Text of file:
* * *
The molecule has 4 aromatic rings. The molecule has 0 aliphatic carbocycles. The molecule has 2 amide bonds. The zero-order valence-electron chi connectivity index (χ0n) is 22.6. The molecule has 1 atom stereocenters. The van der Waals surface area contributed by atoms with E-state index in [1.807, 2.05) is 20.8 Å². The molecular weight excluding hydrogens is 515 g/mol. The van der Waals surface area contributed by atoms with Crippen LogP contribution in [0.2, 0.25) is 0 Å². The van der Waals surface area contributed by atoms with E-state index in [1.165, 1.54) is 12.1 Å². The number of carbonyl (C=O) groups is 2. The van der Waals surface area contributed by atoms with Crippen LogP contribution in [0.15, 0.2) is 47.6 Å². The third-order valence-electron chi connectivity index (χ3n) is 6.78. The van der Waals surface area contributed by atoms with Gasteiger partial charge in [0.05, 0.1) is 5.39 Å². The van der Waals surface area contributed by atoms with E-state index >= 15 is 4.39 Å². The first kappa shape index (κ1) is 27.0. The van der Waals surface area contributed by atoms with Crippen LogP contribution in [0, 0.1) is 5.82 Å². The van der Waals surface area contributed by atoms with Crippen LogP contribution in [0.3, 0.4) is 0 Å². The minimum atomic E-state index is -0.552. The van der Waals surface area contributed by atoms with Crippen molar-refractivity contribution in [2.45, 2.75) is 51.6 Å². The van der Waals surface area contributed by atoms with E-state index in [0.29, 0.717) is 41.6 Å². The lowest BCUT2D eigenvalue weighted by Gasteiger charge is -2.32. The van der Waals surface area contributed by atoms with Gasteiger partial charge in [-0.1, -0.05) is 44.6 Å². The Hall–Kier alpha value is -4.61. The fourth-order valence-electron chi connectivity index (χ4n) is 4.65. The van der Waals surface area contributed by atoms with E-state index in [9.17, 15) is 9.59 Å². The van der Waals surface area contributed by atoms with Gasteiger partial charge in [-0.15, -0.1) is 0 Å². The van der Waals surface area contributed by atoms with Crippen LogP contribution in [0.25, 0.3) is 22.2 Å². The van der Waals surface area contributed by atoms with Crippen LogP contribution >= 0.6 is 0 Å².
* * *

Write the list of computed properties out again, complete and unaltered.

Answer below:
The molecule has 4 aromatic rings. The molecule has 0 aliphatic carbocycles. The molecule has 2 amide bonds. The zero-order valence-electron chi connectivity index (χ0n) is 22.6. The molecule has 1 atom stereocenters. The van der Waals surface area contributed by atoms with E-state index in [1.807, 2.05) is 20.8 Å². The molecular weight excluding hydrogens is 515 g/mol. The van der Waals surface area contributed by atoms with Crippen LogP contribution in [0.2, 0.25) is 0 Å². The van der Waals surface area contributed by atoms with E-state index in [1.165, 1.54) is 12.1 Å². The number of carbonyl (C=O) groups is 2. The van der Waals surface area contributed by atoms with Crippen LogP contribution in [0.15, 0.2) is 47.6 Å². The third-order valence-electron chi connectivity index (χ3n) is 6.78. The van der Waals surface area contributed by atoms with Gasteiger partial charge in [0.05, 0.1) is 5.39 Å². The van der Waals surface area contributed by atoms with E-state index >= 15 is 4.39 Å². The first kappa shape index (κ1) is 27.0. The van der Waals surface area contributed by atoms with Crippen LogP contribution in [0, 0.1) is 5.82 Å². The van der Waals surface area contributed by atoms with Crippen LogP contribution in [0.3, 0.4) is 0 Å². The minimum atomic E-state index is -0.552. The van der Waals surface area contributed by atoms with Crippen molar-refractivity contribution in [2.45, 2.75) is 51.6 Å². The van der Waals surface area contributed by atoms with E-state index in [0.29, 0.717) is 41.6 Å². The lowest BCUT2D eigenvalue weighted by Gasteiger charge is -2.32. The van der Waals surface area contributed by atoms with Gasteiger partial charge in [-0.1, -0.05) is 44.6 Å². The Hall–Kier alpha value is -4.61. The fourth-order valence-electron chi connectivity index (χ4n) is 4.65. The van der Waals surface area contributed by atoms with E-state index in [9.17, 15) is 9.59 Å². The van der Waals surface area contributed by atoms with Gasteiger partial charge in [-0.15, -0.1) is 0 Å². The van der Waals surface area contributed by atoms with Crippen LogP contribution in [0.25, 0.3) is 22.2 Å². The van der Waals surface area contributed by atoms with Crippen LogP contribution >= 0.6 is 0 Å².